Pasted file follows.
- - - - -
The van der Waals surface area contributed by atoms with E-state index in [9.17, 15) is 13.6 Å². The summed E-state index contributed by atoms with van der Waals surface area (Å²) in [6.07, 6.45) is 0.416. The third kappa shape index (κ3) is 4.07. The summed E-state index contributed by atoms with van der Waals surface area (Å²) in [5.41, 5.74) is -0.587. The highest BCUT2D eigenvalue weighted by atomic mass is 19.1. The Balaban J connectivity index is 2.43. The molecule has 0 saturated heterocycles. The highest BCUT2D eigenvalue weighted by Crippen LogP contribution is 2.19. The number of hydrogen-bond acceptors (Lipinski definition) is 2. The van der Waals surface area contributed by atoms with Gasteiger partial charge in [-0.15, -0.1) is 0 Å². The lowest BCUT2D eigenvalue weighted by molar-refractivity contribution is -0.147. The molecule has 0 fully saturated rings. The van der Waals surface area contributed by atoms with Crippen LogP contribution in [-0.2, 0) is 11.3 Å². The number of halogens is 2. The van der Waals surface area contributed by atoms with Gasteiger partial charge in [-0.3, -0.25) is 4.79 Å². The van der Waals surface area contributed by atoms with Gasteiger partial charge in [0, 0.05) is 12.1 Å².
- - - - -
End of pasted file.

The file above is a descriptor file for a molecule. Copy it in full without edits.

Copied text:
The van der Waals surface area contributed by atoms with E-state index in [9.17, 15) is 13.6 Å². The summed E-state index contributed by atoms with van der Waals surface area (Å²) in [6.07, 6.45) is 0.416. The third kappa shape index (κ3) is 4.07. The summed E-state index contributed by atoms with van der Waals surface area (Å²) in [5.41, 5.74) is -0.587. The highest BCUT2D eigenvalue weighted by atomic mass is 19.1. The Balaban J connectivity index is 2.43. The molecule has 0 saturated heterocycles. The highest BCUT2D eigenvalue weighted by Crippen LogP contribution is 2.19. The number of hydrogen-bond acceptors (Lipinski definition) is 2. The van der Waals surface area contributed by atoms with Gasteiger partial charge in [-0.15, -0.1) is 0 Å². The lowest BCUT2D eigenvalue weighted by molar-refractivity contribution is -0.147. The molecule has 0 fully saturated rings. The van der Waals surface area contributed by atoms with Crippen LogP contribution in [-0.2, 0) is 11.3 Å². The number of halogens is 2. The van der Waals surface area contributed by atoms with Gasteiger partial charge in [-0.3, -0.25) is 4.79 Å². The van der Waals surface area contributed by atoms with Gasteiger partial charge in [0, 0.05) is 12.1 Å².